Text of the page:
And I'm going to fall, and I'm going to trip, and I'm going to make mistakes, and I'm going to ask for help, and I'm going to need to lean on all the incredible people around me. And I'm going to have to ask for forgiveness, and I have. And I will forever be someone that's shedding like that onion and peeling away at the layers of what I think I know and what I don't know and what maybe I do know and what I'm good at. And Nell is that, and she's so much that.
And, so, to play somebody like that in a time where I think we are all just constantly growing and looking for a safe space to grow in and looking for joy and forgiveness and, you know, also connected on social media, we are all so connected, and we are all so into each other's lives and into each other's spaces that it's great to play somebody that gets to fail but gets to learn from her failures, that gets a place of forgiveness that she gets to try to do better. And she gets to learn from the people around her, and she's at times afraid to learn and rejecting those lessons and then at other times really is so appreciative, and, like, her life depends on learning from those moments. So, it's really cool to be playing this in a time where I'm now just continuously unraveling and rebuilding myself.
Q: Does your Latina culture play into your character and in the series?
A: It's impossible for it not to. I walk around like this always. So, what's beautiful is that it is not in the,?you know let me,?do you know what? Now that I think about it, because I don't even think, I guess, I responded with my initial, like, that initial guttural instinct of, like, I'm always Latina, you know. It's so much of my identity. We threw Three Kings this past weekend, and we, like, she's just like Jane in the sense of I have writers that are writing a woman and experience, a human, and I always bring something of myself to everything I play.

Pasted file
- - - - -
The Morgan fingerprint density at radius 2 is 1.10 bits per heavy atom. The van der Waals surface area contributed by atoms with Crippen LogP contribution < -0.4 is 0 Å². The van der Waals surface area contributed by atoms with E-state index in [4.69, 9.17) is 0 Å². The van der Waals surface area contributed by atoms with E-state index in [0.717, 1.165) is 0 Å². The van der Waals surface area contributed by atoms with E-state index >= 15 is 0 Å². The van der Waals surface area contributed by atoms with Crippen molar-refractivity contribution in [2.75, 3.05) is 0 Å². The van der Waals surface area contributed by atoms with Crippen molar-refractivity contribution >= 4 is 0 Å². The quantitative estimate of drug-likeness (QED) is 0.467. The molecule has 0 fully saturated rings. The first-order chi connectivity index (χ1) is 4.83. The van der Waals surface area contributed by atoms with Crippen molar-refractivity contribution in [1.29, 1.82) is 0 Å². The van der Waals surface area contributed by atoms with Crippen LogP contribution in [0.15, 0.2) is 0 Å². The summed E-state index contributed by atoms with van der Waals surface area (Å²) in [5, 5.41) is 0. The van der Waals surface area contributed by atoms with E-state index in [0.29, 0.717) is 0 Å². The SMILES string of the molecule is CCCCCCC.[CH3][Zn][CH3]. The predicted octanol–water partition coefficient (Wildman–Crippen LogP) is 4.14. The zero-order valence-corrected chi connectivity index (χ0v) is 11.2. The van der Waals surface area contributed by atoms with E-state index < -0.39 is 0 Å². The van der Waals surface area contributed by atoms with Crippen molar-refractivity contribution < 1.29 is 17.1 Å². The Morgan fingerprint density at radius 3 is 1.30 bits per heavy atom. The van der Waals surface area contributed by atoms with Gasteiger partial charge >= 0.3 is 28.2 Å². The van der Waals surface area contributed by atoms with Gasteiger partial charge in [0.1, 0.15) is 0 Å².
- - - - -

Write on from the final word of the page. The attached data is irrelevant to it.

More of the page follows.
Q: Does your family, in the background, do anything?
A: You might see some of my family. You might see some of my family in it. Yeah. Yeah, you might see some of my family, but it's not?yeah. It's more of me playing a human going through this experience that obviously can never deny her roots for sure, but?it’s not the plot by any means, but I don't know. I feel like I don't even actually know how to answer that because what is identity? Because that's what I've been, like, deconstructing identity for the past eight months, and I am nothing. I'm dust, guys. Yeah. I always bring something of myself, and what is of myself is those nuances that connect me to my culture, my passion, and my love and my family, which, yeah, you'll see a little bit of my family.
By María Estévez